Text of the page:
While the struggle with Americanization extends even into lesbian culture, we remain distinct.

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From here, the traditional revelry of "Boeuf Gras," or fatted calf, followed France to her colonies.

On March 2, 1699, French-Canadian explorer Jean Baptiste Le Moyne Sieur de Bienville arrived at a plot of ground 60 miles directly south of New Orleans, and named it "Pointe du Mardi Gras" when his men realized it was the eve of the festive holiday.

Dazzling gaslight torches, or "flambeaux," lit the way for the krewe's members and lent each event an exciting air of romance and festivity.

In 1856, six young Mobile natives formed the Mistick Krewe of Comus, invoking John Milton's hero Comus to represent their organization.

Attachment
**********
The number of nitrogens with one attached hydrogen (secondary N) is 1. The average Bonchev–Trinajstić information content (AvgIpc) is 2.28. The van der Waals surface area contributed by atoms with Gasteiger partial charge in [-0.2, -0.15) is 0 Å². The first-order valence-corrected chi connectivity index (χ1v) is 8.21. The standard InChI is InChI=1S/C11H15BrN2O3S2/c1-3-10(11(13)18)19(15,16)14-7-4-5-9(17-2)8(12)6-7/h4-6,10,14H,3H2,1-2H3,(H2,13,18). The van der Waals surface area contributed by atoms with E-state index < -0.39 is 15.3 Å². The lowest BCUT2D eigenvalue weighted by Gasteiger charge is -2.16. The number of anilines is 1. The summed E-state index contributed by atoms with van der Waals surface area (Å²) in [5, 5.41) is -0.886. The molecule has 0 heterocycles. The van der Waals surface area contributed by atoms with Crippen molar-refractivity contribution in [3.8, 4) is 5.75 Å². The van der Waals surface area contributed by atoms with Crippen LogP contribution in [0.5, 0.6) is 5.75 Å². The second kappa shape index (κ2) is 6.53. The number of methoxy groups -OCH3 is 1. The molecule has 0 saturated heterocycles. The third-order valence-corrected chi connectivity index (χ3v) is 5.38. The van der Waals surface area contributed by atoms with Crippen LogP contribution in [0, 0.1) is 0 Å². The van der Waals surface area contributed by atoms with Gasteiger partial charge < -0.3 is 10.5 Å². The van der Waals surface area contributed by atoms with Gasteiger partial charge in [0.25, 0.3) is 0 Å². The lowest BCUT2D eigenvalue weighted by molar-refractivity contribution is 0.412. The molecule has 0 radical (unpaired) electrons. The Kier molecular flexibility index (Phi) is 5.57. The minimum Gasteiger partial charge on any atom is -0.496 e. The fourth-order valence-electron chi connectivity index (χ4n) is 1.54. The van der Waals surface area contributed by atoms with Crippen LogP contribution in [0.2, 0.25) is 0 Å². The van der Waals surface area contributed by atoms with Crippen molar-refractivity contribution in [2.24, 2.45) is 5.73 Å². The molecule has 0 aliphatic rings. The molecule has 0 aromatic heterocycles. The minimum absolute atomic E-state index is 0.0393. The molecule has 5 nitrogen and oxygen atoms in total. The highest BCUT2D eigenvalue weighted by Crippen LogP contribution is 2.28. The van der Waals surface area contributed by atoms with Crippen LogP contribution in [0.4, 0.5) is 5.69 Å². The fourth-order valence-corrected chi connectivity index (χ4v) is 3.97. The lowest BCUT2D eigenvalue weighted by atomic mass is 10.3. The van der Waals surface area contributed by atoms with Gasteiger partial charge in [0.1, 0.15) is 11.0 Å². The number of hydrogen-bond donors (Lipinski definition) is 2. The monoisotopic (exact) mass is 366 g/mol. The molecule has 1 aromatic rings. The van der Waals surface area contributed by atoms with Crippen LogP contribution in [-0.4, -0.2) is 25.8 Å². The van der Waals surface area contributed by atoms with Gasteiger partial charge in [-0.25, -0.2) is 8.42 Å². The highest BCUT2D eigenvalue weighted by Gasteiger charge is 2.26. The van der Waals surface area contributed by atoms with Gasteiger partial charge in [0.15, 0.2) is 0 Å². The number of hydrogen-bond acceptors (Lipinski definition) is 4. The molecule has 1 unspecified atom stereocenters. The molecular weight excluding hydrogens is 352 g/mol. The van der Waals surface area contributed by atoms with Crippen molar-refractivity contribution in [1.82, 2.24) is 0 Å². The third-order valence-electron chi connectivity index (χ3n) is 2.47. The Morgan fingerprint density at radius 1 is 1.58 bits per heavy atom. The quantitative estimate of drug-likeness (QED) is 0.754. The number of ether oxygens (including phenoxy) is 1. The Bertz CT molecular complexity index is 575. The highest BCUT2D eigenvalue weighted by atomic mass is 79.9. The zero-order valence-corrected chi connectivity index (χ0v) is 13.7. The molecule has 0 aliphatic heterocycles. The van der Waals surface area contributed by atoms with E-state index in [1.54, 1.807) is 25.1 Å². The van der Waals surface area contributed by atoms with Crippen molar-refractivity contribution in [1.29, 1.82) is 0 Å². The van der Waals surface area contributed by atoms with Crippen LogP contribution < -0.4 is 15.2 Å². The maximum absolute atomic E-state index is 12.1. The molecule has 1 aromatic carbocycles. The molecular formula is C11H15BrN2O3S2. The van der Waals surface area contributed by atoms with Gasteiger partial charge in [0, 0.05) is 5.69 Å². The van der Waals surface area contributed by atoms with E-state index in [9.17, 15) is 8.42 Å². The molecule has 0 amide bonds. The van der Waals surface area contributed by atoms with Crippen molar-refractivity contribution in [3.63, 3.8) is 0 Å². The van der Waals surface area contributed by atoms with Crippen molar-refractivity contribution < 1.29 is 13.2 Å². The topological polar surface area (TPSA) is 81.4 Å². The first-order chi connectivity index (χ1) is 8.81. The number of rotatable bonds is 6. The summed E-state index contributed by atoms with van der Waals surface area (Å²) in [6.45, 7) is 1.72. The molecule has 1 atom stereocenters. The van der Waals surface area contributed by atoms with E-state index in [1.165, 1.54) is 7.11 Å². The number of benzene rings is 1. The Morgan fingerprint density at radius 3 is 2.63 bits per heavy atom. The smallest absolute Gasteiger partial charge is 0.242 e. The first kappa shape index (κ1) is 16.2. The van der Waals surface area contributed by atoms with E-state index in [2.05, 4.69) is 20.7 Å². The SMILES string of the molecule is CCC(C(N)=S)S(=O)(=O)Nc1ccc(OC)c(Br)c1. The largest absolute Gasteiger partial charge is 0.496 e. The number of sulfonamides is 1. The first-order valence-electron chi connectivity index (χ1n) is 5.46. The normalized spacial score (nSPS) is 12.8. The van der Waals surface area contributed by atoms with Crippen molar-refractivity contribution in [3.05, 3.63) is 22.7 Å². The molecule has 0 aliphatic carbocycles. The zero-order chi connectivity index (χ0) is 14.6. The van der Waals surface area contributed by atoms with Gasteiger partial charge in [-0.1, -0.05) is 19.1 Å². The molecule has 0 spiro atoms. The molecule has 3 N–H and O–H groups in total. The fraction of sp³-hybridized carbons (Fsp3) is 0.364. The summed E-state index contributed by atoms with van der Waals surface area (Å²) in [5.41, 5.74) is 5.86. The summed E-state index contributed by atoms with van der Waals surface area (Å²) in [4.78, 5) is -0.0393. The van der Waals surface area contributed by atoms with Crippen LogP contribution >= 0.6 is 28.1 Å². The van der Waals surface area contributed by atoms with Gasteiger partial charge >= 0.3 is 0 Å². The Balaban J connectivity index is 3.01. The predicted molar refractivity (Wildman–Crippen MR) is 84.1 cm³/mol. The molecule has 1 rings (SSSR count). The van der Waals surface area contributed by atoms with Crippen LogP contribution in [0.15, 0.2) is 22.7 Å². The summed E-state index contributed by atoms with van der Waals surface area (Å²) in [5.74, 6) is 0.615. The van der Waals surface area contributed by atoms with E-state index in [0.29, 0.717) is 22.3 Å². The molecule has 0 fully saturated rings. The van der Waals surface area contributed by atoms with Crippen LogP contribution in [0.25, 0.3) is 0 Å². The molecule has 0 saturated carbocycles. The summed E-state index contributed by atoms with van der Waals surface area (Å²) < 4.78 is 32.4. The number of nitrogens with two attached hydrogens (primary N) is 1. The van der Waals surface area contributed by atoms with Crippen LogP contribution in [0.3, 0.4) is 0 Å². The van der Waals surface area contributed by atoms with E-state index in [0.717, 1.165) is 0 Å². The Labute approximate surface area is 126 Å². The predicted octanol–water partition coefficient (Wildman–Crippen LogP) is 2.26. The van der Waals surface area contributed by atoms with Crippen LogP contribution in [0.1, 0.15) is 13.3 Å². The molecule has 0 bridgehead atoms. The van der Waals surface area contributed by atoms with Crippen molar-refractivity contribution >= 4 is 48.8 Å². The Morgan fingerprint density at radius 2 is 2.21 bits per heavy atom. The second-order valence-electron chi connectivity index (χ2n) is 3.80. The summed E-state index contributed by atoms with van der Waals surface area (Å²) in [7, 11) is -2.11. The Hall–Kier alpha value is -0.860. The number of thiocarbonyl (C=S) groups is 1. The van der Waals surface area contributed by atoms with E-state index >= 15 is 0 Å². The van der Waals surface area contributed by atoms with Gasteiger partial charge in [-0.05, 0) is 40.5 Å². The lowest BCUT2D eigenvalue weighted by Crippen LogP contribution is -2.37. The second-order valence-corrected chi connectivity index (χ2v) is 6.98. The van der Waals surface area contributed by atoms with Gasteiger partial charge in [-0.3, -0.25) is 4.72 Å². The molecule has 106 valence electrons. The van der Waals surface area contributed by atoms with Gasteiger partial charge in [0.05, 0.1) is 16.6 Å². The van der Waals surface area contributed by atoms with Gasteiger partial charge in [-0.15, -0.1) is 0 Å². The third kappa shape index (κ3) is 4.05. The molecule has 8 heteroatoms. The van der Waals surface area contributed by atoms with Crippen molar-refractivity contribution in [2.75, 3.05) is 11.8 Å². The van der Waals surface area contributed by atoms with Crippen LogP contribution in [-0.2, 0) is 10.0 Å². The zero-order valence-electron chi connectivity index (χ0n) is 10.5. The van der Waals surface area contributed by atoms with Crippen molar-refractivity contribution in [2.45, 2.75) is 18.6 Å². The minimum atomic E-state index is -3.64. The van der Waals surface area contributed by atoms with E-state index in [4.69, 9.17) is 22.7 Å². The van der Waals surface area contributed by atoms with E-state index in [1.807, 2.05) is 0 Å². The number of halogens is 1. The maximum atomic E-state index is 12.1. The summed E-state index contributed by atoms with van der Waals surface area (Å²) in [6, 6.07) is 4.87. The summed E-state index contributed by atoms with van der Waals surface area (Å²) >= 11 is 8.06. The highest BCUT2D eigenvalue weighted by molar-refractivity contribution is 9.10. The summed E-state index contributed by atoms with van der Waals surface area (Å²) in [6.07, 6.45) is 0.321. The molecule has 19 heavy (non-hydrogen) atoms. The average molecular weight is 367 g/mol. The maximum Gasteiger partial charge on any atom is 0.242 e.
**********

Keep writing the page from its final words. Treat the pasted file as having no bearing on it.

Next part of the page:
Bienville also established "Fort Louis de la Louisiane" (which is now Mobile) in 1702.

In 1703, the tiny settlement of Fort Louis de la Mobile celebrated America's very first Mardi Gras.

In 1704, Mobile established a secret society (Masque de la Mobile), similar to those that form our current Mardi Gras krewes. In 1710, the "Boeuf Gras Society" was formed and paraded from 1711 through 1861.

The procession was held with a huge bull's head pushed along on wheels by 16 men. By the 1730s, Mardi Gras was celebrated openly in New Orleans, but not with the parades we know today.

We’re all better for it and it’s in our best interest that this list continues to grow.